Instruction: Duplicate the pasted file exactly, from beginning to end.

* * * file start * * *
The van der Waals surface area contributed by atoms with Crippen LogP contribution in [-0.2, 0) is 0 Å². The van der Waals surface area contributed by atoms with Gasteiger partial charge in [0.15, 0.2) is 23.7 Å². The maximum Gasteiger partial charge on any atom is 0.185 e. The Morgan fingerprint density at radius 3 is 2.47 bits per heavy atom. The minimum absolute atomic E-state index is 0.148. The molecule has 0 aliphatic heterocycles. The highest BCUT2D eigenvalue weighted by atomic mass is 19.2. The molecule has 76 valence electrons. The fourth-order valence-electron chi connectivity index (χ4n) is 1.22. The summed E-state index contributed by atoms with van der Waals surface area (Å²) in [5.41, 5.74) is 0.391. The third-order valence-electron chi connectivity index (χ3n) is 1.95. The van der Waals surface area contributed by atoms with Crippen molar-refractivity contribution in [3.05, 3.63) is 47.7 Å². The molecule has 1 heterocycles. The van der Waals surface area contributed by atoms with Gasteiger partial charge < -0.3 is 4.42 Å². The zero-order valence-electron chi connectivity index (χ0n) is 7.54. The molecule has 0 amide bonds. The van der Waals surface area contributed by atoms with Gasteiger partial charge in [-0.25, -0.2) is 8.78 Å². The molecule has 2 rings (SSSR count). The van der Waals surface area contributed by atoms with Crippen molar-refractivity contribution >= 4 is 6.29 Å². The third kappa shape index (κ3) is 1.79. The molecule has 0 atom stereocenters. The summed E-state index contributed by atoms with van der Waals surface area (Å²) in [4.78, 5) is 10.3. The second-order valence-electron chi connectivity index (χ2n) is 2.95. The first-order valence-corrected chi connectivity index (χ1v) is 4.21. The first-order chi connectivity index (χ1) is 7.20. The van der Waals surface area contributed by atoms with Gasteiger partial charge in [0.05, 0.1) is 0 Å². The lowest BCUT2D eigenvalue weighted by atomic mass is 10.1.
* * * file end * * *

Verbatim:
The van der Waals surface area contributed by atoms with Crippen LogP contribution in [-0.2, 0) is 0 Å². The van der Waals surface area contributed by atoms with Gasteiger partial charge in [0.15, 0.2) is 23.7 Å². The maximum Gasteiger partial charge on any atom is 0.185 e. The Morgan fingerprint density at radius 3 is 2.47 bits per heavy atom. The minimum absolute atomic E-state index is 0.148. The molecule has 0 aliphatic heterocycles. The highest BCUT2D eigenvalue weighted by atomic mass is 19.2. The molecule has 76 valence electrons. The fourth-order valence-electron chi connectivity index (χ4n) is 1.22. The summed E-state index contributed by atoms with van der Waals surface area (Å²) in [5.41, 5.74) is 0.391. The third-order valence-electron chi connectivity index (χ3n) is 1.95. The van der Waals surface area contributed by atoms with Crippen molar-refractivity contribution in [3.05, 3.63) is 47.7 Å². The molecule has 1 heterocycles. The van der Waals surface area contributed by atoms with Gasteiger partial charge < -0.3 is 4.42 Å². The zero-order valence-electron chi connectivity index (χ0n) is 7.54. The molecule has 0 amide bonds. The van der Waals surface area contributed by atoms with Gasteiger partial charge in [-0.25, -0.2) is 8.78 Å². The molecule has 2 rings (SSSR count). The van der Waals surface area contributed by atoms with Crippen molar-refractivity contribution >= 4 is 6.29 Å². The third kappa shape index (κ3) is 1.79. The molecule has 0 atom stereocenters. The summed E-state index contributed by atoms with van der Waals surface area (Å²) in [4.78, 5) is 10.3. The second-order valence-electron chi connectivity index (χ2n) is 2.95. The first-order valence-corrected chi connectivity index (χ1v) is 4.21. The first-order chi connectivity index (χ1) is 7.20. The van der Waals surface area contributed by atoms with Gasteiger partial charge in [0.05, 0.1) is 0 Å². The lowest BCUT2D eigenvalue weighted by atomic mass is 10.1.